• Carlos Moncrief: RF—Tic…Tic…Tic…BOOM!! Moncrief had a really nice year in 2013, and the upside is impressive. He had an .824 OPS in a pitcher’s league and managed to strike out less than 100 times for the first time in his full-season career. I believe he’ll play a full season in Columbus but if his numbers continue to improve, and there’s no reason to think they won’t, he could be a legitimate major league candidate at some point in 2014, and for sure in 2015. There’s 20-20 potential there, but has to maintain his progression.
  • Chun-Hsiu Chen: DH—If he were still a catcher, I’d say there was a shot, but he just isn’t a great hitter, and as a DH-only, he’s about to get swept up by a slew of prospects heading for Columbus. Let’s face it…I put Chen in here for my good buddy, Steve Orbanek.
  • Francisco Lindor: SS—If it weren’t for the back injury that ended his Double A stint a bit short, I’d have Lindor at the top of my list. He’s really…really good. How much better than JRam is he? I actually think there is some question there. No, I’m not saying JRam is better, but I am saying there can be a conversation about it. Look, Lindor is the shortstop of the future, but JRam is valued, and really good. With that said, as soon as Lindor is ready, and as soon as the shortstop position is open, the job is Lindor’s. If he’s healthy and hitting, it’ll be sooner, rather than later. If he needs time to take back, it’ll be after July. Either way, I think we see Lindor in 2014.
  • Tyler Naquin: RF/CF—I only throw Naquin in here because of something Jeff Ellis said right after they drafted Naquin. On a Smoke Signals, Ellis said that Naquin would be propelled through the system and be knocking at the Indians door in 2013, and earlier than most people think. Ellis pointed to his plus bat, and his plus defense. For one thing or another, that didn’t pan out. Naquin ended up in Double A last year, but you do have to wonder what the Indians think about him overall. Can he make the move after his nice performance in Fall ball, and a strong start to 2013? Perhaps the answer is yes. There’s a lot that likely still needs to be worked out, but there is some pedigree there, right?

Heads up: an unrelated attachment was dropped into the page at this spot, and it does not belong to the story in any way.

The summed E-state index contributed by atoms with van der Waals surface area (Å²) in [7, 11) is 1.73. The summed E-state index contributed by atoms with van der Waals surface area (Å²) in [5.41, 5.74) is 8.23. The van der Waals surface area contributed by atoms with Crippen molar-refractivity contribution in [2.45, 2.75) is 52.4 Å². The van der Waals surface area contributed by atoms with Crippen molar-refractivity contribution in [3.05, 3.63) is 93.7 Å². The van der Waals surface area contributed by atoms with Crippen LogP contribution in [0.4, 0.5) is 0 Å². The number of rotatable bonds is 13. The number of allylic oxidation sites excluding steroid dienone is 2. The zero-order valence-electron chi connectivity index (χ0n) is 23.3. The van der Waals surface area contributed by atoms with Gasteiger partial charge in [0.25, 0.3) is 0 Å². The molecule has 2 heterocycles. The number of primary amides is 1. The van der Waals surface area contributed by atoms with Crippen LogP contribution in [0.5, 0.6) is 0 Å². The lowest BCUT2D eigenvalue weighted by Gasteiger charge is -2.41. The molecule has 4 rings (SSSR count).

• Kyle Crockett: RP–Crockett was a fourth rounder in 2013, and zoomed quickly through the system. The Indians moved him from Mahoning to Lake County to Akron, and he excelled at all three places. He’s another lefty, and while his stuff isn’t electric like Cody Allen‘s, he has serious skills. He has the poise you want in a reliever, and can control the strike zone. His fast ball is a low-90’s offering that he can locate well, as well as a nice slider and curve. Is he special? There’s not enough of a sample size, but so far, so good.

There are your choices. If I forgot one or two, I apologize, but mention them in the comments, and I’ll add them to the list, if there hasn’t been too many votes as of yet. Happy Veteran’s Day, and happy voting.

Author: Jim Pete

Jim KNOWS that Albert Belle deserved the MVP, and that the false prophet, Mo Vaughn did not. He thinks that Mike and Greg Pruitt are truly related, because, c'mon, what are the chances? He cries at least once a day, watching videos of LeBron's block, followed by Kyrie's shot. He loves miracles at Richfield, Ron Harper, parking at Gate D, Alex Cole park dimensions, and the glorious Kenny Lofton, who is the REAL Alex Cole. When he isn't writing or talking Cleveland sports for EHC, he moonlights as a husband, father, coach, teacher, Twitter screamer, golfer, runner, and lover of spaghetti carbonara. He also commutes from Raleigh to the North Coast, because it builds character